Chemistry - Why does the C–C bond have extremely weak absorptions?

Solution 1:

For vibrational spectra the primary transition under investigation is the $v = 1 \leftarrow 0$ excitation (because $\hbar\omega >> k_\mathrm{B}T$, so excited states have negligible thermal population). The intensity of the transition depends on the transition dipole moment:

$$R_{10} = \langle 1 | \hat{\mu} | 0 \rangle$$

in that the intensity $I \propto |R_{10}|^2$. Taking a Taylor expansion of the operator $\hat{\mu}$ with respect to $q$, the vibrational coordinate, at $q = 0$, we have:

$$\hat{\mu} = \mu_{q = 0} + \hat{q}\left( \frac{\mathrm d \mu}{\mathrm d q} \right)_{q=0} + \cdots$$

and plugging this in we get

$$\begin{align} R_{10} &= \langle 1 | \mu_{q = 0} | 0\rangle + \left< 1 \middle| \hat{q}\left( \frac{\mathrm d \mu}{\mathrm d q} \right)_{q=0} \middle| 0 \right> + \cdots \\ &= \mu_{q=0}\langle 1 | 0\rangle + \left( \frac{\mathrm d \mu}{\mathrm d q}\right)_{q=0} \langle 1 | \hat{q} | 0 \rangle + \cdots \end{align}$$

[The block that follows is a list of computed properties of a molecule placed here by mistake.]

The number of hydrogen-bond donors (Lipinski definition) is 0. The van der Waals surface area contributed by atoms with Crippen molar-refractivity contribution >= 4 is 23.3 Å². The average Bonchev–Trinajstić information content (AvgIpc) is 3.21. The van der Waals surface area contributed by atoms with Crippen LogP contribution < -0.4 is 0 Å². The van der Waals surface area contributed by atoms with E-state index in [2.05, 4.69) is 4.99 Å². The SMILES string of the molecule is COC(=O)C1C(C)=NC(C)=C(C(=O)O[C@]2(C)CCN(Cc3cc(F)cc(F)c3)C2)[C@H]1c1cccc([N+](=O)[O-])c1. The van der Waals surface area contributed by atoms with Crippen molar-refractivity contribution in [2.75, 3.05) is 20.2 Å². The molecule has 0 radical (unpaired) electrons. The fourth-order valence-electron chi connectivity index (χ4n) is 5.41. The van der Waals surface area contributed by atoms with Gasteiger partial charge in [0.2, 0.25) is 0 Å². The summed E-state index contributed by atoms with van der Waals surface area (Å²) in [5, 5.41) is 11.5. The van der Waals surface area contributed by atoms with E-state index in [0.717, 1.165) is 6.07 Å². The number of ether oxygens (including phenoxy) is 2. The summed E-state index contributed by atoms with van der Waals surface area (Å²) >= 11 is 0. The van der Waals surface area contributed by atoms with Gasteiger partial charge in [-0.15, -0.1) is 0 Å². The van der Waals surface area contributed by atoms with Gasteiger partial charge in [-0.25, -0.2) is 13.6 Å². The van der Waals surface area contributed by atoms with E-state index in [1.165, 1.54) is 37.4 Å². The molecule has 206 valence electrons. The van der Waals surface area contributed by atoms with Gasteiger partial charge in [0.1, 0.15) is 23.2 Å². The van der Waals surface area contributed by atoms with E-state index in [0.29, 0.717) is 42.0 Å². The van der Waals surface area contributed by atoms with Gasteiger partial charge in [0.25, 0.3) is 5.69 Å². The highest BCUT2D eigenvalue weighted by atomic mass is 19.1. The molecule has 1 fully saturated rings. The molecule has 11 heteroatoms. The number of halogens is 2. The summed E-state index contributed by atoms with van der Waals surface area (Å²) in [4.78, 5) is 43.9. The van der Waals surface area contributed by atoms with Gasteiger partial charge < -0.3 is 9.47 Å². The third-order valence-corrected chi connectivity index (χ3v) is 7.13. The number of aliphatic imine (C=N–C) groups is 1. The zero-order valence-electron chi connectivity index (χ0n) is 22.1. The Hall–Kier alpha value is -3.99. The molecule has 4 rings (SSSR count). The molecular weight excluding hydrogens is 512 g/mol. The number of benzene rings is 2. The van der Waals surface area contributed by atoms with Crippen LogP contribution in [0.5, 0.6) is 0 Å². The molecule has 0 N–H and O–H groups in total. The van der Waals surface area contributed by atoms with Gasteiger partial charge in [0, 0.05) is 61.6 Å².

where we took out the values of $\mu$ and $\mathrm d\mu/\mathrm d q$ evaluated at $q = 0$ because those are just ordinary numbers. The first term in the Taylor expansion vanishes because $|1\rangle$ and $|0\rangle$ are orthogonal (a key property of the harmonic oscillator, which is a good model for the low-lying vibrational states at the bottom of the well), and if we neglect the second- and higher-order terms, we have†

$$R_{10} \propto \left( \frac{\mathrm d \mu}{\mathrm d q} \right)_{q=0}$$

The RHS represents how much the dipole moment $\mu$ changes upon vibration of the bond (which is measured by $q$). As such:

  • for something like a C–C bond, where vibration leads to nearly no change in the dipole moment, this quantity is small, the transition dipole moment is small, and the peak is weak.